• Cigarette butts or filters are the most common form of litter in westernised countries. It is estimated 4.5 trillion end up as litter on our streets not including discarded packs and their cellophane wrappers.

    Smoked it bin it

    Keep your butt of the street.

    Cigarette filters are not biodegradable as cellulose acetate, a form of plastic is one of the components that make up the butt and never breaks down. A high number of these filters which contain hundreds of harmful chemicals are swept into the water system were the poisons leak out. Carelessly discarded cigarette butts are also the main cause of house and forest fires the world over. We only have to look at the huge forest fires outside Los Angeles in May 2007 to show the needless destruction of natural parkland around the famous Hollywood sign due to a single discarded cigarette butt.

    Fish, birds, animals and even children have been known to eat these filters inadvertently causing blocked digestive and excretory systems, poisoning and even death, all are which are preventable if the filters were deposited responsibly in ashtrays by the smoker, instead of discarded on the ground.

    The tobacco industry could also implement steps to minimise the effects of discarded filters on the environment from printing ‘Do not litter’ slogans on packs or even on the cigarette itself. This can be done in words or pictures as on most confectionary items.

    The tobacco industry could also invest some of their huge cash profits into a program of supplying ‘personal ashtrays’ with every pack of cigarettes or sell them as they do lighters or even build into the design of a lighter a holder for cigarette filters.

    Unfortunately the tobacco industry seems to think the best course of action is to maintain a low profile while working to exempt cigarettes from coverage of pending litter control legislation. It believes the courtesy should be limited to the smoking of, rather than the disposal of tobacco products and by backing any fees or taxes to help clean up cigarette litter, they would be buying into the social cost argument against smoking.

    cigarette street litter

    Although a ‘no-litter’ campaign might be useful to tobacco companies, they would never be implemented before comprehensive cost/benefit analysis had taken place. It is obvious the tobacco industry cares little for the environment against their bottom line. However, governments and public opinion could open the eyes of these corporations and hit them were it hurts if anti- littering laws were upheld and the tobacco industry were to foot the bill for cleaning up our streets and water supply.

    httpv://www.youtube.com/watch?v=Y-LewTyGEeY

    The medical and scientific evidence of tobacco smoking is widely known as a major cause of cancer and premature death. However what is not publicized is the effect the tobacco industry has on the earth’s protective ozone layer.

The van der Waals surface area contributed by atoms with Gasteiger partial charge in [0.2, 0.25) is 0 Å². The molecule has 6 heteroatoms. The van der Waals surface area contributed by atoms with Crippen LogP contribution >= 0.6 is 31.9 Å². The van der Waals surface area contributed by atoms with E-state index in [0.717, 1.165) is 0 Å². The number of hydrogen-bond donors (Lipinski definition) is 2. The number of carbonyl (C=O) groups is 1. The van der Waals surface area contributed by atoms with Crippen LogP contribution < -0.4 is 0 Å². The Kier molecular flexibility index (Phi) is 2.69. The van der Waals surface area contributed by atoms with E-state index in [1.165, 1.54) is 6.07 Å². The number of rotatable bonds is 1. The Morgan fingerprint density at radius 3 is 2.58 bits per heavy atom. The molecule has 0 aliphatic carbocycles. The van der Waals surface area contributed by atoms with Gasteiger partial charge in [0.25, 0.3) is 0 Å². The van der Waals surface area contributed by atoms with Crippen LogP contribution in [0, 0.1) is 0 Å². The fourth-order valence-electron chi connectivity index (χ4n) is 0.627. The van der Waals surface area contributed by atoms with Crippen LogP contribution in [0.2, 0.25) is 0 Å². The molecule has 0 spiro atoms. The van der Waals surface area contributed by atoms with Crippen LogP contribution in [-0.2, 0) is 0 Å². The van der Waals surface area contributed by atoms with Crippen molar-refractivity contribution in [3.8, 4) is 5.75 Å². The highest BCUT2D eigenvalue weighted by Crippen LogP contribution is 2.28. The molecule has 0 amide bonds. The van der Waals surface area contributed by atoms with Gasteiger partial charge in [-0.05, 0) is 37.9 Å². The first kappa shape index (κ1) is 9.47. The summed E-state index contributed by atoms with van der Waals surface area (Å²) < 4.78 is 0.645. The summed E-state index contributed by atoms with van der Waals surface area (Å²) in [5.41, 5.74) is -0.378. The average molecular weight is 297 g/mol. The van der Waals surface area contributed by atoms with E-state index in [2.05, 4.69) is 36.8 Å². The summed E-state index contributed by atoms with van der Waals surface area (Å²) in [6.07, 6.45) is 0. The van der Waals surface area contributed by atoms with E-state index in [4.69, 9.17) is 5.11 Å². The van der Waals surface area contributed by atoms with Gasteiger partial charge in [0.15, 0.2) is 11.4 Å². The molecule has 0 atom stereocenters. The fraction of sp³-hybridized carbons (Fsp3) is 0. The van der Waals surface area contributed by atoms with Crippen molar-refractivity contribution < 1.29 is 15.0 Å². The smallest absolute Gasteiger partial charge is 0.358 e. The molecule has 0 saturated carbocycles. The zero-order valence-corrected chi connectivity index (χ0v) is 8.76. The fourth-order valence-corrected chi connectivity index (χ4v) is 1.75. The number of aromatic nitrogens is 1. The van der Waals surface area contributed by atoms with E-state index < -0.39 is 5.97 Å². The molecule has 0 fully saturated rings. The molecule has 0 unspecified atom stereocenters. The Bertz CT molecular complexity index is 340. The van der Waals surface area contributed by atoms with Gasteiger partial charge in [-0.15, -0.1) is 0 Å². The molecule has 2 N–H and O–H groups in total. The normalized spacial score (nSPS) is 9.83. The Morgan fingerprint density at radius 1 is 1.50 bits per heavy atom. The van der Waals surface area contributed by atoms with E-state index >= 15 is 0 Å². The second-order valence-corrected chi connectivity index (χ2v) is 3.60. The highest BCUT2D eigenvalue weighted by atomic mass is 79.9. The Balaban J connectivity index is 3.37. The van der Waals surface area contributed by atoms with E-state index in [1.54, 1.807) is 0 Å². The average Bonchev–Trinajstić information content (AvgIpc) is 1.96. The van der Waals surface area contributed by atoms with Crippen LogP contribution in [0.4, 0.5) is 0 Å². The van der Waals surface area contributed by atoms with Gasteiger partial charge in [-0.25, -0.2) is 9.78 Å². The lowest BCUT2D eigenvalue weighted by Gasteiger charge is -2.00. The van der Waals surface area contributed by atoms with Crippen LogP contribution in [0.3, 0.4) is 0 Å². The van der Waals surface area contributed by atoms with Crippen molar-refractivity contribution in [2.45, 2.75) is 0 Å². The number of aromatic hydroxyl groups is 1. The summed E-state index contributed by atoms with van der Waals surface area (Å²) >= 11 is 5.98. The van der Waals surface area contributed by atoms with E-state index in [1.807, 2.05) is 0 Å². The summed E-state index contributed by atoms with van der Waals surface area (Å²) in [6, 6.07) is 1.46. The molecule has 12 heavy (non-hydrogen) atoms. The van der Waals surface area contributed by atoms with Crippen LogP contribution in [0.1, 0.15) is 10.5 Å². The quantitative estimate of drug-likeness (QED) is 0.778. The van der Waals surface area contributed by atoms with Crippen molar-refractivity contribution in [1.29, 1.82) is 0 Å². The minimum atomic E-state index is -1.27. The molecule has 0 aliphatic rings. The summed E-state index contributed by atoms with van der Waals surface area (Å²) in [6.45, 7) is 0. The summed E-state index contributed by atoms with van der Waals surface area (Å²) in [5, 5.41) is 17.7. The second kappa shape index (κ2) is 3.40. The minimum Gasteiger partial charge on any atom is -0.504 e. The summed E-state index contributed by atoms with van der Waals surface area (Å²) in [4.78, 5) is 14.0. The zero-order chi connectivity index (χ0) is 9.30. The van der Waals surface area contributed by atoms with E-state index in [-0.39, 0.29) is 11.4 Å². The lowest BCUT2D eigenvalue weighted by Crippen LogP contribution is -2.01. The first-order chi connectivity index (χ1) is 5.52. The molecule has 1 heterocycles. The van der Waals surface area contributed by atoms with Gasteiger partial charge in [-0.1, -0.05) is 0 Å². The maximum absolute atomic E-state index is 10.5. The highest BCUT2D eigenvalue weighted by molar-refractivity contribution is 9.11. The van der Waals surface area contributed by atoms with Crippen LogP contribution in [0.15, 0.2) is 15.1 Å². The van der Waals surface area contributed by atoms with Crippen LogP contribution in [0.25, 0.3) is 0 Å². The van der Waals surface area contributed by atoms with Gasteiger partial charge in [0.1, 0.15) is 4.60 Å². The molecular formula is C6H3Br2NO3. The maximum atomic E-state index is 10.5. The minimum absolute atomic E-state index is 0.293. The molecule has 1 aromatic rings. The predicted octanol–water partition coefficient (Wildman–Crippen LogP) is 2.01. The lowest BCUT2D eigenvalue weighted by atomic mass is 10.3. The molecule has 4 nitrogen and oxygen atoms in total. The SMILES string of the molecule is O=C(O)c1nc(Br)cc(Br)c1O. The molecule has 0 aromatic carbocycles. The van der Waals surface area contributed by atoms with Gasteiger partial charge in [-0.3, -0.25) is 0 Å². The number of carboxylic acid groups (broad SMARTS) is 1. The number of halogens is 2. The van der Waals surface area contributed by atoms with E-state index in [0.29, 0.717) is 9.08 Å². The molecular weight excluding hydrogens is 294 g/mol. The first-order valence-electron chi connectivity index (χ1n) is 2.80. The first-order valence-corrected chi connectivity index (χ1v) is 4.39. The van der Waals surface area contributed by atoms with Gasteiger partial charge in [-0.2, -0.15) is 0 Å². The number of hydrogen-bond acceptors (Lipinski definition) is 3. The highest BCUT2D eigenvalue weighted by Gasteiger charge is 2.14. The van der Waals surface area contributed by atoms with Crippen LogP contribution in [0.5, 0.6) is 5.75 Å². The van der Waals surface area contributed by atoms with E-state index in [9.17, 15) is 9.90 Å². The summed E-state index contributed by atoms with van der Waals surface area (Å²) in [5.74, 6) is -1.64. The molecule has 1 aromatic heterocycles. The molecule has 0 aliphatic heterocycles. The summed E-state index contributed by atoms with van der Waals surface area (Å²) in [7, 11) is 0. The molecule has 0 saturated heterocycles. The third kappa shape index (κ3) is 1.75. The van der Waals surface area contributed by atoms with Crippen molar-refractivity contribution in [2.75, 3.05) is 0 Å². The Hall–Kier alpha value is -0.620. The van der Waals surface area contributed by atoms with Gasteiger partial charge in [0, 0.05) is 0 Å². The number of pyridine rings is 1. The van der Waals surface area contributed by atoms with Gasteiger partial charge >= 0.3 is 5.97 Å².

In the farming of tobacco, Methyl Bromide is used to fumigate soil. This gas is odourless, highly toxic and kills all living organisms. Over 5.5 million pounds of the substance is applied annually to tobacco crops. The US Environmental Protection Agency classifies it as one of the most lethal of acutely toxic pesticides. Those who come into contact with it can suffer poisoning, neurological damage and reproductive harm.  It also destroys the ozone layer. The depletion of the ozone layer leads to more global warning, increased skin cancer and eye cataracts from UV-B radiation. Couple this with the amount of chemical laden smoke released daily into the air and forest fires caused by carelessly deposited cigarette filters and vicious cycle starts to appear.

    Over 450 pesticide products are registered in the USA alone for the use on tobacco crops. Approximately 90% of American-style tobacco is now grown by farmers in 78 countries outside of the USA and the US are now the largest importer of tobacco. This has had a huge effect on small farming, family communities throughout the US. The majority of these small farms have long gone after being sold to large companies. Some 500,000 existed in the 1950’s, today around 85,000 struggle for survival. The tobacco companies blame the reduction of domestic tobacco demands on the decline of cigarette sales. However this 4-5% reduction does not compare to the 35% reduction in purchasing home grown tobacco.

    Developing countries now produce the majority of American style tobacco. The crops are grown on small independent farms, under strict contracts with the corporations, which provide all inputs through a carefully controlled system of loans and credits. The tobacco companies provide credit for the farmers to build drying sheds to cure the tobacco leaf after harvest. This debt can take many years to repay and during this period farmers are also buying seeds, fertilizers and pesticides from the company increasing the debt burden.

    Farmers are paid for the crop according to the quality of the harvest. In years of drought and other extreme weather conditions that seem to be more prevalent every year, crops can be destroyed forcing the farmers into selling the farm to pay back debts to the corporation and moving to the cities and favelas.

    Ironically the amount of land currently used to grow tobacco worldwide could instead be used to feed 10 to 20 million people. When good farmland is diverted to grow tobacco crops, governments may find themselves facing local food shortages and bearing the additional cost of importing food.